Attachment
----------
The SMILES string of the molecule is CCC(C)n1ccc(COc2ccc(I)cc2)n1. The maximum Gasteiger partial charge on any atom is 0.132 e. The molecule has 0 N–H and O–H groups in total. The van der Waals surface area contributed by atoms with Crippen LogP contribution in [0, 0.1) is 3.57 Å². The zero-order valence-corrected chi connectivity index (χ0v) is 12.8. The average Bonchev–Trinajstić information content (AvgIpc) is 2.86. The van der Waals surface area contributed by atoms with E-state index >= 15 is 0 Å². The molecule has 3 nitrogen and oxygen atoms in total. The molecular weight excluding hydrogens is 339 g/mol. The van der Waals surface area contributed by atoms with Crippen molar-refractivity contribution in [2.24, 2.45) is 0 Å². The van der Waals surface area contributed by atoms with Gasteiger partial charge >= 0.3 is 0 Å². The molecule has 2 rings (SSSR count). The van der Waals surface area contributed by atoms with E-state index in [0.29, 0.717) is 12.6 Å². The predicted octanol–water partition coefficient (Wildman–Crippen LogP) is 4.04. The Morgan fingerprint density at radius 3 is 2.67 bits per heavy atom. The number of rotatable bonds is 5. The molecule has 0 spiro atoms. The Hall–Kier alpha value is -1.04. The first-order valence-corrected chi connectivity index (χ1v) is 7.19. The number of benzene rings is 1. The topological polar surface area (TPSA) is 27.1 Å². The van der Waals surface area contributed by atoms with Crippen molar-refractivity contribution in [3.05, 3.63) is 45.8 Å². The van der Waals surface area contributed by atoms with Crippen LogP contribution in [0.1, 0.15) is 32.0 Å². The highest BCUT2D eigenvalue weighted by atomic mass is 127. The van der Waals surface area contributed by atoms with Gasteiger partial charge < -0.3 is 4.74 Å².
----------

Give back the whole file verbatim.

The SMILES string of the molecule is CCC(C)n1ccc(COc2ccc(I)cc2)n1. The maximum Gasteiger partial charge on any atom is 0.132 e. The molecule has 0 N–H and O–H groups in total. The van der Waals surface area contributed by atoms with Crippen LogP contribution in [0, 0.1) is 3.57 Å². The zero-order valence-corrected chi connectivity index (χ0v) is 12.8. The average Bonchev–Trinajstić information content (AvgIpc) is 2.86. The van der Waals surface area contributed by atoms with E-state index >= 15 is 0 Å². The molecule has 3 nitrogen and oxygen atoms in total. The molecular weight excluding hydrogens is 339 g/mol. The van der Waals surface area contributed by atoms with Crippen molar-refractivity contribution in [2.24, 2.45) is 0 Å². The van der Waals surface area contributed by atoms with Gasteiger partial charge >= 0.3 is 0 Å². The molecule has 2 rings (SSSR count). The van der Waals surface area contributed by atoms with E-state index in [0.29, 0.717) is 12.6 Å². The predicted octanol–water partition coefficient (Wildman–Crippen LogP) is 4.04. The Morgan fingerprint density at radius 3 is 2.67 bits per heavy atom. The number of rotatable bonds is 5. The molecule has 0 spiro atoms. The Hall–Kier alpha value is -1.04. The first-order valence-corrected chi connectivity index (χ1v) is 7.19. The number of benzene rings is 1. The topological polar surface area (TPSA) is 27.1 Å². The van der Waals surface area contributed by atoms with Crippen molar-refractivity contribution in [3.05, 3.63) is 45.8 Å². The van der Waals surface area contributed by atoms with Crippen LogP contribution in [0.1, 0.15) is 32.0 Å². The highest BCUT2D eigenvalue weighted by atomic mass is 127. The van der Waals surface area contributed by atoms with Gasteiger partial charge < -0.3 is 4.74 Å².